Just a Series of Misunderstandings? Assyria and Bīt-Zamāni, Ḫadi-/Iḫtadi-libbušu, and Aramaic in the early Neo-Assyrian State
Asia Anteriore antica
The region of the Upper Tigris serves as a key case study in understanding the early expansion of the Neo-Assyrian Empire. Nevertheless, various aspects of its incorporation within the Neo-Assyrian pale remain obscure, particularly the date and nature of the establishment of the province of Amēdu or Na'iri, previously the Aramean polity of Bīt-Zamāni. After a summary of prior arguments and an investigation of the polity's Middle Assyrian past, two overlapping and complimentary histories are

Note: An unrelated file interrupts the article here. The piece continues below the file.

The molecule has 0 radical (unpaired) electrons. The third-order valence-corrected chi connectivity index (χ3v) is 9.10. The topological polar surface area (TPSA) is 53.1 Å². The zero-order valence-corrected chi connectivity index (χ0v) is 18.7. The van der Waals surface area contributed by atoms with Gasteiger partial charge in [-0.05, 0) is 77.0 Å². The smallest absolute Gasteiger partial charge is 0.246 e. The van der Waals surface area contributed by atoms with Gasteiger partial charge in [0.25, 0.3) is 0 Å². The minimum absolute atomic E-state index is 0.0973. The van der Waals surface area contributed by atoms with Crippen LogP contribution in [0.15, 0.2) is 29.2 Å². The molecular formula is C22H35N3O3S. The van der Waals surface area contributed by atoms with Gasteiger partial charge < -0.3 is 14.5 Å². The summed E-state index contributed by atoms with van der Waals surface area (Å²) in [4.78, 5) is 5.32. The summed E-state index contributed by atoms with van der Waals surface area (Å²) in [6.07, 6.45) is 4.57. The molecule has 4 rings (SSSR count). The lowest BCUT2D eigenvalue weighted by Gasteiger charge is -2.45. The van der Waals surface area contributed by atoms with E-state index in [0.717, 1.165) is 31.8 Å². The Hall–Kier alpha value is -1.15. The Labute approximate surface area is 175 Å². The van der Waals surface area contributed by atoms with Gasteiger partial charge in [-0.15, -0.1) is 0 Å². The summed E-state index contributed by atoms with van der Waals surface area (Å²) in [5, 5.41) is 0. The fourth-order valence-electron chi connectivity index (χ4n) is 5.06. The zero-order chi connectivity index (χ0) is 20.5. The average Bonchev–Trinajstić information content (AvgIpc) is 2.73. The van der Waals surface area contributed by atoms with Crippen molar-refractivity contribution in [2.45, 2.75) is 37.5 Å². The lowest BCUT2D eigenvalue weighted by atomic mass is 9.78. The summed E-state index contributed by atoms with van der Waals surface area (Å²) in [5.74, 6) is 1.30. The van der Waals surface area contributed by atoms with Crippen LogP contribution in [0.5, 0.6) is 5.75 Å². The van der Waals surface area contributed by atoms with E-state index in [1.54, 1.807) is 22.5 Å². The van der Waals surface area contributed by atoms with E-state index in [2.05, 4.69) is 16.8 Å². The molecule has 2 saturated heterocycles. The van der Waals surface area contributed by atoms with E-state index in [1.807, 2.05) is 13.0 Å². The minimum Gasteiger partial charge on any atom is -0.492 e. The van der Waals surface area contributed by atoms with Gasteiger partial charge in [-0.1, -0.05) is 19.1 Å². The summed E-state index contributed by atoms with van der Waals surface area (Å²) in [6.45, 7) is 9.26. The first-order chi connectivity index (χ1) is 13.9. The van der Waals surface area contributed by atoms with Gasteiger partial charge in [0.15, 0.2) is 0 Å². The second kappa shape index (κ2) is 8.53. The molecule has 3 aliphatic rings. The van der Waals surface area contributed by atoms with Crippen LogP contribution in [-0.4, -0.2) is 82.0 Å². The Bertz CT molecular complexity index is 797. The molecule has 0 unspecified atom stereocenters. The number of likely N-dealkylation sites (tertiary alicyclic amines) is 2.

... ten, one of the political interactions between Assyria and Bīt-Zamāni, and another of Assyria's provincialisation of the Upper Tigris. The former finds that Bīt-Zamāni was remarkably resilient in the face of Assyrian aggression, while the latter argues that an early Assyrian presence at Damdammusa was replaced in 879 BC by the provinces of Sinābu/Na'iri and Tušḫan. These two histories are then supplemented by a prosopographical investigation of the Assyrian eponym of 849 BC, the first attested governor of Na'iri, one Ḫadi-libbušu or Iḫtadi-libbušu. It is demonstrated that the two contemporaneous variants of his name within the Assyrian textual corpus may be explained as an ambiguity in translating the Aramaic personal name *ḥdhlbbh into Akkadian for use as an eponym date. It is hence likely that Ḫadi-/Iḫtadi-libbušu was an indigenous potentate made governor, and thus that the polity of Bīt-Zamāni serves as a previously unrecognised example of the Postgatian 'transitional case' within the Early Neo-Assyrian Empire analogously to Bīt-Baḫiāni/Gūzāna. Indeed, it is argued that a similar phenomenon of translating the transitional ruler/governor's name into Akkadian for limmu dating may here be attested for Gūzāna's two initial governors. In light of these findings, their broader implications for the use of Aramaic in correspondence or record-keeping within 9th century Assyria are considered, and it is suggested that Ḫadi-/Iḫtadi-libbušu's correspondence was conducted in Aramaic, whence scribes must have had recourse in spelling this potentate's name. This would mark the earliest use of Aramaic within the Neo-Assyrian bureaucracy presently known. It is then finally concluded that the threat of Urarṭu in the last years of Aššur-nāṣir-apli II's reign may well have compelled him to enter in a manner of compact with Bīt-Zamāni, and that the indigenous rulers were thereafter made Assyrian governors, only to be unseated in favour of Ninurta-kibsī-uṣur, šāqiu rabiu to Salmānu-ašarēd III just prior to Amēdu's rebellion in the succession war of 826-820 BC, after which it was conclusively incorporated. Some insufficiencies of present theories of Neo-Assyrian imperialism in explaining this complex historical scenario are finally highlighted.